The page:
Meet Gill Marcus

2009-07-20 13:38

Cape Town – Feminine softness or charm, glamour or fashion icon are not attributes readily associated with Gill Marcus, the newly designated Governor of the Reserve Bank. On the other hand, efficiency, political savvy and influence, a willingness to work hard and a dedication to the African National Congress, undoubtedly are her leading characteristics.

She was famously quoted by the Financial Mail as saying that she doesn't flirt. "I wouldn't know how to flirt," she said. "It's what people expect from a woman and that's to be pleasing and accommodating. I'm not that at all, but I don't think I am difficult to work with. I'm direct and I strive to get the job done."

Although it is difficult to descry her political stance right now, she has historically been associated with the left of the party – her parents having gone into exile as Communists.

She spent her time in exile in the Department of Information and Publicity (DIP) in London, taking cuttings from South African papers for the ANC and six years later graduating to produce a weekly bulletin of SA news for the movement. In between shifts she worked for her parents in an up-market sandwich bar they opened in Knightsbridge. A few years later saw her becoming the DIP's deputy secretary.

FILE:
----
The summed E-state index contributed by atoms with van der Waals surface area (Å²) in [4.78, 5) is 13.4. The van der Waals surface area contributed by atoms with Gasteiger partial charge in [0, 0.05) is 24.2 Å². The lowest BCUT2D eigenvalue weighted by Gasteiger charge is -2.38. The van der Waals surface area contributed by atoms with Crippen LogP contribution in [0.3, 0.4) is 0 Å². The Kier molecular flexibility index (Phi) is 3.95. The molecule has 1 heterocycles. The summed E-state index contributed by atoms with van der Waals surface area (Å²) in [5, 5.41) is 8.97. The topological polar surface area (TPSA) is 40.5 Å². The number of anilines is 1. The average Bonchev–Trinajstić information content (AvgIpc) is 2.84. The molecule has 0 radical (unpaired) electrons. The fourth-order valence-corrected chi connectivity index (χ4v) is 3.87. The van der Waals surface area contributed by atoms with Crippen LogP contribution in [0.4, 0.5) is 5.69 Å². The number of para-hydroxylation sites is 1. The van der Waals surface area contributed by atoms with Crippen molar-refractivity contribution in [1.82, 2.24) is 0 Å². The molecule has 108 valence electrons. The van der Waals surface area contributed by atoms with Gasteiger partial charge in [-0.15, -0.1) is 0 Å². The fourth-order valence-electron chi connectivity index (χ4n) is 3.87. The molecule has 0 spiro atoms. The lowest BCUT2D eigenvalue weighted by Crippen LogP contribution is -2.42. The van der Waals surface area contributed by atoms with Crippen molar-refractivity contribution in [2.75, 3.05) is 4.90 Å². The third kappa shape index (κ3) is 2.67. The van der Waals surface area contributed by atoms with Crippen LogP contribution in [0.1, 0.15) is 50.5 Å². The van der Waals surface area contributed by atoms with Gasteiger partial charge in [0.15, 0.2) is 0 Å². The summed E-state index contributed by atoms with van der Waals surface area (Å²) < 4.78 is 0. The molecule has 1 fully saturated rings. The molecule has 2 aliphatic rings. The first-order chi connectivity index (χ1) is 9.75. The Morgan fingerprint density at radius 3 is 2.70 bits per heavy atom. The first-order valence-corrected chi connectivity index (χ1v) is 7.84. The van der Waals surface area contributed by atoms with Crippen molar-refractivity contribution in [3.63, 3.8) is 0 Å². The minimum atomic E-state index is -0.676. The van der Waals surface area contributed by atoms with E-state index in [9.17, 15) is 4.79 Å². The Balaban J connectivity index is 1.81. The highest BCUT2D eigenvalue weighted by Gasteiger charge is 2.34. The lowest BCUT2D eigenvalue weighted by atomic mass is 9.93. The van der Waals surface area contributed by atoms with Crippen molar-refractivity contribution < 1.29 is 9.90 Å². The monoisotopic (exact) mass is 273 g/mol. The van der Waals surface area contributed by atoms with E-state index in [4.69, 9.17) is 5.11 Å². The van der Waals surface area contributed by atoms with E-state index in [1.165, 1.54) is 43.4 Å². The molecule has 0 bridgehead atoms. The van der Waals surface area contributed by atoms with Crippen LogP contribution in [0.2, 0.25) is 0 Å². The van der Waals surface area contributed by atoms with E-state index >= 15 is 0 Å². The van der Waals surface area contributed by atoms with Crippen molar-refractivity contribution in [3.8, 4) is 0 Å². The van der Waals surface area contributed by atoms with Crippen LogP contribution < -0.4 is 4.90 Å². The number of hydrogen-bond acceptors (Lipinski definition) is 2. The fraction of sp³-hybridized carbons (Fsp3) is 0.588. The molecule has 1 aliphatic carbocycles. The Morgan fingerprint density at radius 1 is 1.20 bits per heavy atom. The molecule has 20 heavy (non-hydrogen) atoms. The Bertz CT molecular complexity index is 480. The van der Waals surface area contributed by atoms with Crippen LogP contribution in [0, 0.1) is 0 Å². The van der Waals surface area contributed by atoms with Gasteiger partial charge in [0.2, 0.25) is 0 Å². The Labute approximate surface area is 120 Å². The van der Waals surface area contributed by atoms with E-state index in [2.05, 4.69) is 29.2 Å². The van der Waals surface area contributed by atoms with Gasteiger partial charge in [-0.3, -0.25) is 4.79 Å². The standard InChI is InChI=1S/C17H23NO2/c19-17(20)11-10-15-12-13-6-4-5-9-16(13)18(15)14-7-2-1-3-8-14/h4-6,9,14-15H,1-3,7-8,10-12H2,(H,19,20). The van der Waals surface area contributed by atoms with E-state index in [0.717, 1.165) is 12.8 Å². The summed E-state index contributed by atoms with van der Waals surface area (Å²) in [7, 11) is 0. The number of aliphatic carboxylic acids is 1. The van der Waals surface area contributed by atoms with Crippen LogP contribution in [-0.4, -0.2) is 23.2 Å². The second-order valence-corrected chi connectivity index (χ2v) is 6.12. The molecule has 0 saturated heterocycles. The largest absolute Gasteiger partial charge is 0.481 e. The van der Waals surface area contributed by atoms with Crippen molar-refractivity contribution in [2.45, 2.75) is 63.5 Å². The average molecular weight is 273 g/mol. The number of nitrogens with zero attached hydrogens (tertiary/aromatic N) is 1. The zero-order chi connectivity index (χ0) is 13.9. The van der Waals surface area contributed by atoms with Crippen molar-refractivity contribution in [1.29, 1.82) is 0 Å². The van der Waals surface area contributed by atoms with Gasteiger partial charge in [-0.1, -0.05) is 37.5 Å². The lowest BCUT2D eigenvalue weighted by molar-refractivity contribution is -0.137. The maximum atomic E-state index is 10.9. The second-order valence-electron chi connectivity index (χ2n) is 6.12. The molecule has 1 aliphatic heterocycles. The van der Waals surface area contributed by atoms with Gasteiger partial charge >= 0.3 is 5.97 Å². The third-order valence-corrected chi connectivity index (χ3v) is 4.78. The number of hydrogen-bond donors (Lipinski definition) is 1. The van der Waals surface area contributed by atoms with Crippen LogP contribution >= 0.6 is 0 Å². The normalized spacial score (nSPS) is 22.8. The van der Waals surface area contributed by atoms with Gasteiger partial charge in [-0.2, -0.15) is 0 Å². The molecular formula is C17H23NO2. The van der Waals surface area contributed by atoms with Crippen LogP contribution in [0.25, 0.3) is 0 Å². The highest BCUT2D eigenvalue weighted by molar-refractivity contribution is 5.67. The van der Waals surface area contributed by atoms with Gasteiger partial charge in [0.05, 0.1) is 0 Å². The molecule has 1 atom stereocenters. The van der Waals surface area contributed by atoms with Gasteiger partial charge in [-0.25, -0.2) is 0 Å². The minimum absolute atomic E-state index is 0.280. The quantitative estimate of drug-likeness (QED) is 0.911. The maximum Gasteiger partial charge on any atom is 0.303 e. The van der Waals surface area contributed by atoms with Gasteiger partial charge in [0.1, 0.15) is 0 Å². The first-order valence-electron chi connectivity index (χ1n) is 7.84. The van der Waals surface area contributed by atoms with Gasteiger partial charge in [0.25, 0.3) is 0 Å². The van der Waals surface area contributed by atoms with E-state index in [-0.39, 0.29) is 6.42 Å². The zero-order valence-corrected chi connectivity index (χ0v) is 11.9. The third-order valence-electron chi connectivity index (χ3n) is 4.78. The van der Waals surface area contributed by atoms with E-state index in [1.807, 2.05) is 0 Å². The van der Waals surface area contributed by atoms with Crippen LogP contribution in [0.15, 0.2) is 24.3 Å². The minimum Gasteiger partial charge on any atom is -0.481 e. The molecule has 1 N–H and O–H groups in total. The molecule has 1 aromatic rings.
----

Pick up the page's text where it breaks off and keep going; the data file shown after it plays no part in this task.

As deputy secretary she was summoned back to Johannesburg by the movement to establish the DIP there, and effectively became the party spokesperson, despite the return of exile heavyweights like Pallo Jordan and Saki Macozoma.

She was, when I arrived as a foreign correspondent in South Africa in 1992, the leading media interface with the ANC, and a slightly alarming figure she was with her towering height, her square jaw and substantial person and the flowing kaftans she habitually wore, and wears even now.

During the 1994 election campaign she travelled with Nelson Mandela to almost every corner of the country and was elected to Parliament herself. Having also gained a BCom degree from Unisa while in exile she promptly embarked on her career of hoovering up as much knowledge of the financial, budgetary, economic and commercial systems of the country as was possible.

She was given the task of chairing Parliament's joint finance committee charged with oversight of the budgets of the first finance ministers of the new South Africa – Derek Keys and then Chris Liebenberg. And she made it her business to turn the rather ramshackle committee apparatus with its 55 members into an effective oversight tool. She set up working groups to deal with taxation and macroeconomic policy, relations with the provinces and with the budgetary function itself. In case she was not already busy enough she sat on the public accounts committee, and became deputy chair of the audit commission.

Her diligence was further rewarded when she was appointed deputy finance minister in the national unity government.

Three years later she was put into the Reserve Bank as deputy to the newly appointed governor Tito Mboweni. They did not get on, and five years later parted company. Marcus went on to less high profile, but nonetheless valuable jobs in terms of building her career as Professor of Leadership and Gender Studies at the Gordon Institute of Business Science and then went into business as chairman of Western Areas mining company.

Then in 2007 Professor Marcus was picked by the Absa board to succeed Danie Cronjé as chair of Absa Group and Absa Bank.